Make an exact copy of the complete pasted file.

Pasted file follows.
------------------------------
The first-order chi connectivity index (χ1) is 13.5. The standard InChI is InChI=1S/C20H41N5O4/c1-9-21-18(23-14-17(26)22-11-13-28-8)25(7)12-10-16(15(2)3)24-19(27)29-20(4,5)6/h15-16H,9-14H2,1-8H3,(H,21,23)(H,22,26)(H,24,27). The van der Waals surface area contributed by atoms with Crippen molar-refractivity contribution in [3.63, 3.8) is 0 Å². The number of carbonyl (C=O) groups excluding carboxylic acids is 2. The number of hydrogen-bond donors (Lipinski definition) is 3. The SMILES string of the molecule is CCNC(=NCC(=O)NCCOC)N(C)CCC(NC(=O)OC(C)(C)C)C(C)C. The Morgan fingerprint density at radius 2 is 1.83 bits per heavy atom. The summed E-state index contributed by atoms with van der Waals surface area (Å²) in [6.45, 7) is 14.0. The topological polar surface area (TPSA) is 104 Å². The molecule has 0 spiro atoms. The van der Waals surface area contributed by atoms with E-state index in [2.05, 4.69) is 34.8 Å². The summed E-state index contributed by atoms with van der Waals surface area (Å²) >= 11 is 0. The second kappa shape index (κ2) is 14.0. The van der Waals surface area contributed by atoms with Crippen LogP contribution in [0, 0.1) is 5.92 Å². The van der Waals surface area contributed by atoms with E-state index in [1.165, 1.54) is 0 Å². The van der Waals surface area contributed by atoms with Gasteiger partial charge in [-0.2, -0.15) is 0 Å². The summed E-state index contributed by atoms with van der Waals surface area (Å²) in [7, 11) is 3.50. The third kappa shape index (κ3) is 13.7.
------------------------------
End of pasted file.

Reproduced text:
The first-order chi connectivity index (χ1) is 13.5. The standard InChI is InChI=1S/C20H41N5O4/c1-9-21-18(23-14-17(26)22-11-13-28-8)25(7)12-10-16(15(2)3)24-19(27)29-20(4,5)6/h15-16H,9-14H2,1-8H3,(H,21,23)(H,22,26)(H,24,27). The van der Waals surface area contributed by atoms with Crippen molar-refractivity contribution in [3.63, 3.8) is 0 Å². The number of carbonyl (C=O) groups excluding carboxylic acids is 2. The number of hydrogen-bond donors (Lipinski definition) is 3. The SMILES string of the molecule is CCNC(=NCC(=O)NCCOC)N(C)CCC(NC(=O)OC(C)(C)C)C(C)C. The Morgan fingerprint density at radius 2 is 1.83 bits per heavy atom. The summed E-state index contributed by atoms with van der Waals surface area (Å²) in [6.45, 7) is 14.0. The topological polar surface area (TPSA) is 104 Å². The molecule has 0 spiro atoms. The van der Waals surface area contributed by atoms with E-state index in [2.05, 4.69) is 34.8 Å². The summed E-state index contributed by atoms with van der Waals surface area (Å²) >= 11 is 0. The second kappa shape index (κ2) is 14.0. The van der Waals surface area contributed by atoms with Crippen LogP contribution in [0, 0.1) is 5.92 Å². The van der Waals surface area contributed by atoms with E-state index in [1.165, 1.54) is 0 Å². The van der Waals surface area contributed by atoms with Gasteiger partial charge in [-0.2, -0.15) is 0 Å². The summed E-state index contributed by atoms with van der Waals surface area (Å²) in [7, 11) is 3.50. The third kappa shape index (κ3) is 13.7.